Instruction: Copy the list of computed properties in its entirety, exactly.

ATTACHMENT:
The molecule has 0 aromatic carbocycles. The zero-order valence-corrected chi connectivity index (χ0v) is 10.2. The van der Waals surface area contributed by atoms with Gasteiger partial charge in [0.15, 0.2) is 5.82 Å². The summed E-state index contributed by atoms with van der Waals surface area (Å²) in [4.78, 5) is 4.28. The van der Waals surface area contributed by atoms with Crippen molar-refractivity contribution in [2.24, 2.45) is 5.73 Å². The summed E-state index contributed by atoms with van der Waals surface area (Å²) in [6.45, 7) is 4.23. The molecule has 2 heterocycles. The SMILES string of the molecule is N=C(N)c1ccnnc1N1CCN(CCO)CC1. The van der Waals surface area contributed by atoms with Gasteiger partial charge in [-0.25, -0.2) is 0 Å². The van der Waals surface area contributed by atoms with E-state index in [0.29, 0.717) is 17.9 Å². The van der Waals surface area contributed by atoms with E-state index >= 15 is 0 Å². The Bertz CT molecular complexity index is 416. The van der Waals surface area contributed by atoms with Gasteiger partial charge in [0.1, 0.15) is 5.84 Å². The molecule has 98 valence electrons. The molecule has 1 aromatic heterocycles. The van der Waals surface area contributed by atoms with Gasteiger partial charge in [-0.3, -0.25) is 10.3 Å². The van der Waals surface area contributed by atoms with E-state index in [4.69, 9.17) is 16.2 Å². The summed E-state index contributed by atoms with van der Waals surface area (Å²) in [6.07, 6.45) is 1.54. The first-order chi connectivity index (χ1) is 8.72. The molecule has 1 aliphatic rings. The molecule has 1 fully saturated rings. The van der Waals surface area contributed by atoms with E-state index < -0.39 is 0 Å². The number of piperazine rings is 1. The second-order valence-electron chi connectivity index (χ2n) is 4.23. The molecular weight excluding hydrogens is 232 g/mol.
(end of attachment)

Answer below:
The molecule has 0 aromatic carbocycles. The zero-order valence-corrected chi connectivity index (χ0v) is 10.2. The van der Waals surface area contributed by atoms with Gasteiger partial charge in [0.15, 0.2) is 5.82 Å². The summed E-state index contributed by atoms with van der Waals surface area (Å²) in [4.78, 5) is 4.28. The van der Waals surface area contributed by atoms with Crippen molar-refractivity contribution in [2.24, 2.45) is 5.73 Å². The summed E-state index contributed by atoms with van der Waals surface area (Å²) in [6.45, 7) is 4.23. The molecule has 2 heterocycles. The SMILES string of the molecule is N=C(N)c1ccnnc1N1CCN(CCO)CC1. The van der Waals surface area contributed by atoms with Gasteiger partial charge in [-0.25, -0.2) is 0 Å². The van der Waals surface area contributed by atoms with E-state index in [0.29, 0.717) is 17.9 Å². The van der Waals surface area contributed by atoms with E-state index >= 15 is 0 Å². The Bertz CT molecular complexity index is 416. The van der Waals surface area contributed by atoms with Gasteiger partial charge in [0.1, 0.15) is 5.84 Å². The molecule has 98 valence electrons. The molecule has 1 aromatic heterocycles. The van der Waals surface area contributed by atoms with Gasteiger partial charge in [-0.3, -0.25) is 10.3 Å². The van der Waals surface area contributed by atoms with E-state index in [4.69, 9.17) is 16.2 Å². The summed E-state index contributed by atoms with van der Waals surface area (Å²) in [6.07, 6.45) is 1.54. The first-order chi connectivity index (χ1) is 8.72. The molecule has 1 aliphatic rings. The molecule has 1 fully saturated rings. The van der Waals surface area contributed by atoms with E-state index < -0.39 is 0 Å². The number of piperazine rings is 1. The second-order valence-electron chi connectivity index (χ2n) is 4.23. The molecular weight excluding hydrogens is 232 g/mol.